Dating with Endometrosis: Bleeding During Sex

Last updated: April 2022

Dating someone with a chronic illness can be a world of fun. Not!

There is the stress of disclosing your private health history to someone that could potentially class you as "complicated", and dump you before you can even say "excision surgery". Fertility issues are among the most mortifying topics of conversation when dating.

Yet with endometriosis, the infertility ghost will haunt you even when you’re not even thinking about having a baby.

To top it all, even when you’ve found someone you like and they don't mind the state of your ovaries, enjoying some one-on-one intimacy can become messy, quite literally. It can get bloody.

Stained sheets and my blood over a partner’s body, are just some of the things I am learning to navigate while dating with endometriosis.

Why do we bleed during sex?

There are a number of health conditions tied to bleeding during sex, so it is always advisable to talk to a GP to rule out anything potentially problematic. With endometriosis, postcoital bleeding is a common symptom.1

Some of us with this condition experience occasional spotting which will be brought on by having intimate relations.

In my personal case, I am on hormonal medication to eliminate my periods. But I take such a minimal amount, that my cycle is still happening, meaning I experience the occasional light bleed.

If I am having sex though, a random bleed can sometimes create a very big mess.

Bleeding can lead to embarrassing moments

I once hooked up with a very sweet guy, in his very lovely flat. It was all going fine and I was experiencing zero pain when suddenly, I bled.

It wasn’t a small amount. In this very vulnerable moment of intimacy with a guy I didn't know that well, my insides decided to replicate a murder scene.

There was a lot of blood on me, on the guy, and on his pristine white sheets.

I was mortified, and I had only started steeping my toes into the dating pool. All I wanted was to set any dry-cleaning bills, teleport to my home, and hide under my duvet until my mind erased all memories of that dreadful evening.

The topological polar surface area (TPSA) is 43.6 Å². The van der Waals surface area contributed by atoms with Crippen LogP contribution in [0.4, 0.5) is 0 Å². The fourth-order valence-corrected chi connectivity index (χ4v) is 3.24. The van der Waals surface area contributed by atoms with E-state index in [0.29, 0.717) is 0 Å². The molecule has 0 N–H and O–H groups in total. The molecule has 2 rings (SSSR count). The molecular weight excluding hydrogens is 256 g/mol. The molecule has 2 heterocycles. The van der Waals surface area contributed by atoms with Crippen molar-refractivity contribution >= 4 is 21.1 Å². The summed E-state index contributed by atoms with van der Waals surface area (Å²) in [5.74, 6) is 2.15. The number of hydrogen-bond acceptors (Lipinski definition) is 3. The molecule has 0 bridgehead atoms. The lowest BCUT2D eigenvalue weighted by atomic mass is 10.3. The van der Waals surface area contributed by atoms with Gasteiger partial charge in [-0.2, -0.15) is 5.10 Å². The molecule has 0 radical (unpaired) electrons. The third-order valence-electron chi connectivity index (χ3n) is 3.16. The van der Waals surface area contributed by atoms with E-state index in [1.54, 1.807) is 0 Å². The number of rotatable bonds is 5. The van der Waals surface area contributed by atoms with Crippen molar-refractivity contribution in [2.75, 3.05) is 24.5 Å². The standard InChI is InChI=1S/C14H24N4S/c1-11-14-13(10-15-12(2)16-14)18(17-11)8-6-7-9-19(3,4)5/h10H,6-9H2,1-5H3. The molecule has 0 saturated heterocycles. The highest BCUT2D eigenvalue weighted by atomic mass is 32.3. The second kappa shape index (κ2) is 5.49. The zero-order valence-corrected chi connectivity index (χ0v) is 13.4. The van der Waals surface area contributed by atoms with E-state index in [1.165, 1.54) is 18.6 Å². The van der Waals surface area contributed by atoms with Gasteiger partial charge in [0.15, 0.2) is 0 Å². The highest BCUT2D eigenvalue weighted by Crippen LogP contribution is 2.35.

White and endometriosis don’t mix

I take my hat off to anyone who lives in a pristine house full of light surfaces and white soft furnishings. But the combo of the dog plus occasional heavy bleeder means it is all dark colors at House of Jessa.

It gets especially dark under the covers. I love busy prints, and especially favor teal, which while dark, is still colorful enough to bring me some joy.

Warning my partners about my bleeding

After that forgettable incident, I now tell any potential partners. If intercourse is in the cards, and I know there’s a chance I might spot, I will try to explain how my body works and place a towel here and there for good measure.

I also choose to have sex at my place, to be able to control any mishaps.

Having said this, there are times I’ve forgotten to mention my body’s tendency to bleed when least expected, and, mostly I’ve been met with some really cool and understanding reactions.

I don’t know if there’s anything in the water, or if the times are truly changing, but people seem to be more clued up about periods than ever. Are they reading these articles?

Bleeding during sex is not shameful

The most important thing to take from all of this is that bleeding during sex is pretty ok and normal for those of us with endometriosis. Furthermore, a big percentage of society actually enjoys having sex during their periods.

Not me though, my periods feel like medieval torture, and my libido is low when my pain is high.

Our bodily fluids are entirely natural, and a good sense of humor during sex is extremely sexy. Anyone worth our time will be understanding and sweet as pie when accidents occur.

As I continue to date, I know that preciousness over bed sheets is futile, and kindness goes a long way.

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This article represents the opinions, thoughts, and experiences of the author; none of this content has been paid for by any advertiser. The Endometriosis.net team does not recommend or endorse any products or treatments discussed herein. Learn more about how we maintain editorial integrity here.

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